U.S.-Latin American interests in freefall

If Republicans win the 2024 elections, expect Latin American policy to be focused on border security.

A group of men lighting a fire
Chinese migrants attempting to cross into the U.S. from Mexico sit by a fire as they are detained by United States Customs and Border Protection at the border November 12, 2023, in Jacumba, California. © Getty Images

In a nutshell

  • Both parties will focus on strengthening trade with major countries in the region
  • President Biden’s failure to control the borders is becoming a major domestic issue
  • The regional influence of China, Russia, Iran, Hamas and Hezbollah is rising

American interests and influence in the Western Hemisphere face almost unprecedented challenges. No aspect of United States foreign policy seems more suffused with domestic American politics. If Republicans were to win the presidency in 2024, U.S. policies would likely shift dramatically. Conversely, should President Joe Biden win reelection, the administration would probably struggle to develop sustainable policies. In either case, Latin American policy will prove uniquely challenging for the U.S., which usually does not make hemispheric relations a priority, particularly early in a presidential term.

Several issues combine to make U.S. relations with this region unusually complicated and crucial for American policymakers.

Nearshoring helps reduce dependence on China

There is strong bipartisan support in the U.S. for reducing strategic dependencies on China in supply chains and sectors like raw materials and manufacturing. Alternatives attracting greater attention are “friend-shoring,” that is, trade with like-minded friendly and dependable allies, as well as “nearshoring,” trade with countries in the region.

Canada and Mexico are already two of America’s largest trading partners. As of July 2023, Mexico tops the list, surpassing China with a volume of $462 billion in the first half of the year, with Canada in second place at $450 billion. China dipped to third place at $322 billion. It has not held the top rank since 2019. A tariff war and Covid-19 took their toll on bilateral trade. As for Mexico, the increase was largely triggered by a rise in manufacturing key components of goods.

The current administration is promoting increased trade with other Latin American countries as well, specifically stating a goal of unseating China’s global dominance in manufacturing. Recently, the administration undertook its first Americas Partnership for Economic Prosperity Leaders’ Summit in Washington, D.C.

There are, however, significant challenges in expanding markets, including chronic issues with corruption, rule of law, human resources and political stability. According to Transparency International, levels of corruption have recently continued to increase across Latin America and the Caribbean. In addition, China is also seeking to expand trade with Latin America, including investing in manufacturing and national infrastructure.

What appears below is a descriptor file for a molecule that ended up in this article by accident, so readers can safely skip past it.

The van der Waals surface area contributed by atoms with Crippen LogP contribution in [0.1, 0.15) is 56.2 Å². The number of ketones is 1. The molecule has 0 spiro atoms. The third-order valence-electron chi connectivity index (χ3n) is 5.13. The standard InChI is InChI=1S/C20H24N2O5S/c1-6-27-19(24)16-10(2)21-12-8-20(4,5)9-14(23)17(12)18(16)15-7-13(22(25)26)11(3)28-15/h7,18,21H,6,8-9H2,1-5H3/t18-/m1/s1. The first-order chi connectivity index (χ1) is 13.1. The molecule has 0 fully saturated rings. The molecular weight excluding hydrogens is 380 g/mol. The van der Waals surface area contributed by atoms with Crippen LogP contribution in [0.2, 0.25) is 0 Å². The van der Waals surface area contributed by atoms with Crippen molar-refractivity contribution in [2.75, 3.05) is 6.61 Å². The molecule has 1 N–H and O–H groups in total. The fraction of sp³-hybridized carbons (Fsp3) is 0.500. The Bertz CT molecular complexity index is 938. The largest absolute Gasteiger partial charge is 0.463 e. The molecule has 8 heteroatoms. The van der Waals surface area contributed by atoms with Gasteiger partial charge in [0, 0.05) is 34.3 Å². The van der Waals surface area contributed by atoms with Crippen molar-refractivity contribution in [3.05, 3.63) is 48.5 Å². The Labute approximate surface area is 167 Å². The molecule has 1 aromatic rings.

More by James Jay Carafano

A surge in illegal migration changes everything

Illegal migration remains a greatly disruptive force. As a result of U.S. administration policies, an estimated 1.5 million illegal migrants entered the U.S. in the first half of 2023. The numbers of illegal migrants have consistently grown throughout Mr. Biden’s presidency. 

Across Latin America, migration has both positive and negative impacts. On one hand, remittances from migrants to their home countries are an important source of revenue. In 2022, remittances to Latin America reached unprecedented levels, exceeding $145 billion. About half of all remittances go to Mexico. On the other hand, migration also affects countries’ populations, transnational crime and domestic politics. Human trafficking is on the rise and has become one of the most profitable criminal activities in Latin America. Profits from human trafficking and illegal migration fuel other forms of transnational criminal activities. Transnational gangs and cartel influence have increased in the region.

Latin America has become a hub for global human trafficking. For instance, migrants from Africa, Asia and the Middle East use Venezuela as a point of entry in the Western Hemisphere for illegal migration to the U.S.

Administration policies have exacerbated these challenges. President Biden has stated as part of the policy to establish orderly and regular migration, that his administration would address the “root causes” of illegal migration. He appointed Vice President Kamala Harris to lead this effort. Yet, well into his presidency, administration policies have had no discernable salutary impact on managing migration.